Current Legislative & Regulatory Efforts

NALHFA is your voice on regulatory and legislative issues. As the industry faces a broad range of challenges and potentially harmful regulations, we remain committed to advocating on behalf of our members. Our legislative and regulatory priorities below showcase what we are fighting for and how we are addressing these challenges.

NALHFA also strives to educate our members on the legislative and regulatory issues impacting the industry so you can stay informed and be a part of the conversation.

Capitol Hill

2022 Legislative and Regulatory Policy Priorities

The National Association of Local Housing Finance Agencies (NALHFA), founded in 1982, is the national association of professionals working to finance affordable housing in the broader community development context at the local level. As a non-profit association, NALHFA is an advocate before Congress and federal agencies on legislative and regulatory issues affecting affordable housing and provides technical assistance and educational opportunities to its members and the public. On behalf of our members, NALHFA concentrates 2022 advocacy activities on key federal affordable housing and development programs listed below. The list is not exhaustive, as other issues are likely to arise, and NALHFA is proactive and reactive to these as needed to support the industry.

Increasing the Cap on Private Activity Tax-Exempt Bonds:

Private Activity Tax Exempt Bonds (PABs) generate 4 percent Low-Income Housing Tax Credits (Housing Credits), which finance approximately 50 percent of all Housing Credit developments. PABs are a critical affordable housing resource, leveraging private and public resources, creating tens of thousands of jobs, and facilitating the creation of millions of low-income homes. Currently, the cap PABs is a major limiting factor for a growing number of states and localities as they seek to preserve existing affordable and public housing and create new housing to meet the growing need. Increasing the cap on PABs for affordable and public housing would help create a public good and support the country’s continuously growing housing infrastructure needs.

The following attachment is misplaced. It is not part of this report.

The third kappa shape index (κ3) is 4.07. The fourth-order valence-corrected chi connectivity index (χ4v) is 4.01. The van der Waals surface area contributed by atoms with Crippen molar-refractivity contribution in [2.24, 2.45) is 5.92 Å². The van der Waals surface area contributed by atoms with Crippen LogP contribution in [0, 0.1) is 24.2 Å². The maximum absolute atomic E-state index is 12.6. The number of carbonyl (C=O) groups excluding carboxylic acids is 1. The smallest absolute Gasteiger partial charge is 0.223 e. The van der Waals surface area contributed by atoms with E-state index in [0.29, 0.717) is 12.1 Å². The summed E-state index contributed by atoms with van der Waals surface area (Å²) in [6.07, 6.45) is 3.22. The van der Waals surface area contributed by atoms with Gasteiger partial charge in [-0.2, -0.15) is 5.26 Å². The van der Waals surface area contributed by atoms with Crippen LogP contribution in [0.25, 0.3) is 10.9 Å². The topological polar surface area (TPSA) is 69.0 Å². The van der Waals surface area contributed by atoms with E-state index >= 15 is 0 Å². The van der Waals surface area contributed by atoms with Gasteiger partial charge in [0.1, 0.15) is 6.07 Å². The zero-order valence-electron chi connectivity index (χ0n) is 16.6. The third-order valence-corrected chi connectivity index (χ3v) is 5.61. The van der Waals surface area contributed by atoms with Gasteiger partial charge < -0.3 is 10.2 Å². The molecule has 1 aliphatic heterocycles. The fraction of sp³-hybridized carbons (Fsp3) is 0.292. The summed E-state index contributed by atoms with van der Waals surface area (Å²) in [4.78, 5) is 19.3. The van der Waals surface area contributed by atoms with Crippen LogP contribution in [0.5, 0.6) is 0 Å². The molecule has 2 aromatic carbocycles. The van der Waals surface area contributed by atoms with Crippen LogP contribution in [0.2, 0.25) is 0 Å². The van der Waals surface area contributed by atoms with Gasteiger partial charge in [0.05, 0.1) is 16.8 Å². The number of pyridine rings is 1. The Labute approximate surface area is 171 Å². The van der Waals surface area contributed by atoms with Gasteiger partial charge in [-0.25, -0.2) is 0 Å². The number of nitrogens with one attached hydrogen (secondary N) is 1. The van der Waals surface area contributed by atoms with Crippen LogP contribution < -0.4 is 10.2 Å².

PRIORITY: In 2022, NALHFA will work to increase the cap on PABs for affordable and public housing activities. This straightforward solution will promote the creation and preservation of rental homes, support job creation and spur economic activity using an effective and established affordable housing tool.

Enhancing Low Income Housing Tax Credits (Housing Credit):

The Housing Credit is the most successful tool available for incentivizing private investment in the production and preservation of affordable housing. The Housing Credit is structured to allow investors in the private sector to provide equity capital in exchange for a credit against their tax liability. Since it was established in 1986, the Housing Credit has financed over 2.8 million homes for 6.5 million low-income families and generated $100 Billion in private investment in communities nationwide. Every year, the Housing Credit supports more than 90,000 affordable homes and nearly 100,000 jobs every year.

PRIORITY: In 2022, NALHFA will urge Congress and the Administration to take action on additional improvements and funding for the Housing Credit, which will allow for the creation and preservation of hundreds of thousands of affordable homes over the next ten years and provide much needed resources to NALHFA 2022 Legislative and Regulatory Priorities combat the nationwide shortage of affordable housing. NALHFA is strongly supporting the Affordable Housing Credit Improvement Act (AHCIA), including that language as part of the budget reconciliation process.

Enact Fair Housing Policies: